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The Discipline of Organizing: Professional Edition, 3rd Edition by Robert J. Glushko

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6.2. The What and Why of Categories

Categories are equivalence classes, sets or groups of things or abstract entities that we treat the same. This does not mean that every instance of a category is identical, only that from some perspective, or for some purpose, we are treating them as equivalent based on what they have in common. When we consider something as a member of a category, we are making choices about which of its properties or roles we are focusing on and which ones we are ignoring. We do this automatically and unconsciously most of the time, but we can also do it in an explicit and self-aware way.329[Cog]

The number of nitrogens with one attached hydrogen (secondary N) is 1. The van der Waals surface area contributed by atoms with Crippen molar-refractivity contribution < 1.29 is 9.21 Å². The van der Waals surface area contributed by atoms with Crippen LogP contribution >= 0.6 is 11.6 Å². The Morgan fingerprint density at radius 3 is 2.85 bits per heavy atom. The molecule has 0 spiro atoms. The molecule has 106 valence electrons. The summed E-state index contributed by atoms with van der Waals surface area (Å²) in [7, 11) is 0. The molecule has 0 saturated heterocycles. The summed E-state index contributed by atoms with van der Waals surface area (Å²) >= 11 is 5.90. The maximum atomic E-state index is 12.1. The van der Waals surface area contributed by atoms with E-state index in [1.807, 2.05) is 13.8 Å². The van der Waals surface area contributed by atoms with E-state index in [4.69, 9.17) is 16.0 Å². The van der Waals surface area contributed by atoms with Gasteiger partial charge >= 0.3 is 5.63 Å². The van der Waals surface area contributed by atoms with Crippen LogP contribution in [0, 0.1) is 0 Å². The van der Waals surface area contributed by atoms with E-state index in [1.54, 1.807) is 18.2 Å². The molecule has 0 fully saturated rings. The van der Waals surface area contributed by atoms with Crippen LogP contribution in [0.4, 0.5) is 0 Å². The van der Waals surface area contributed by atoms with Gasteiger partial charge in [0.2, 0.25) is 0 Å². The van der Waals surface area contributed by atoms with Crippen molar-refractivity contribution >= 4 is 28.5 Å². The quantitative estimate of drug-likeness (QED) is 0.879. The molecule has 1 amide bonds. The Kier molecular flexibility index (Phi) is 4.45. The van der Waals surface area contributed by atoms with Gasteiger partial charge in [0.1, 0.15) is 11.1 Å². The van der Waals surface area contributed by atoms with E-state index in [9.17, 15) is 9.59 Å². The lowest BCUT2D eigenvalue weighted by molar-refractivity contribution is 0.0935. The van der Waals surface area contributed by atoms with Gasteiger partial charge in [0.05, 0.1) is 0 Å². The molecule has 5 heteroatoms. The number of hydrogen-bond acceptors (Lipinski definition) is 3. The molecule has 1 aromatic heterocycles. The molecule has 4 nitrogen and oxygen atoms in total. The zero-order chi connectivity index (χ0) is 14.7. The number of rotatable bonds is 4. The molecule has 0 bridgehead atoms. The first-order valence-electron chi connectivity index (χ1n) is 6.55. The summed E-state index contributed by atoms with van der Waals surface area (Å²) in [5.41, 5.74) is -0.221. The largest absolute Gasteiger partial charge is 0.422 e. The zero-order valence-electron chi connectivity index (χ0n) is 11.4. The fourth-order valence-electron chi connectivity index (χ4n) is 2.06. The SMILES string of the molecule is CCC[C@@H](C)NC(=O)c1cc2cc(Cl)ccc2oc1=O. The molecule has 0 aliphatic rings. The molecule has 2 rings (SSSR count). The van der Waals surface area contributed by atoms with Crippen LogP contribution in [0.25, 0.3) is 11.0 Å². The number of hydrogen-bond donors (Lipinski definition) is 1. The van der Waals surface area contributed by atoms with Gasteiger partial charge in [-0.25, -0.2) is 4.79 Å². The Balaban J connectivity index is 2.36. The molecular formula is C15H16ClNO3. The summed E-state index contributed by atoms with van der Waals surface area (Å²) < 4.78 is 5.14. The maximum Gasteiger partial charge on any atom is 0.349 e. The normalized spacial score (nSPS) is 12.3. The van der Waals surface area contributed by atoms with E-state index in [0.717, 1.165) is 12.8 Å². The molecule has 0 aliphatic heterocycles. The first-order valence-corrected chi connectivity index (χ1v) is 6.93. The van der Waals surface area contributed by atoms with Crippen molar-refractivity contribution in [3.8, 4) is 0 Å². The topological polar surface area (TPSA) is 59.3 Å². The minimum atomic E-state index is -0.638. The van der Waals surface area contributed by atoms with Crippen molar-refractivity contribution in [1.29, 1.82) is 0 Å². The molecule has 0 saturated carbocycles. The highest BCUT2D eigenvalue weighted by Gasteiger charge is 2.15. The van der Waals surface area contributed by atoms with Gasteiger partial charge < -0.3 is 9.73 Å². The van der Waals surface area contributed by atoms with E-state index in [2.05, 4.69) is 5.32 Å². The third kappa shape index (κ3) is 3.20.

[329][Cog] Cognitive science mostly focuses on the automatic and unconscious mechanisms for creating and using categories. This disciplinary perspective emphasizes the activation of category knowledge for the purpose of making inferences and “going beyond the information given,” to use Bruner’s classic phrase (Bruner 1957). In contrast, the discipline of organizing focuses on the explicit and self-aware mechanisms for creating and using categories because by definition, organizing systems serve intentional and often highly explicit purposes. Organizing systems facilitate inferences about the resources they contain, but the more constrained purposes for which resources are described and arranged makes inference a secondary goal.

Cognitive science is also highly focused on understanding and creating computational models of the mechanisms for creating and using categories. ...

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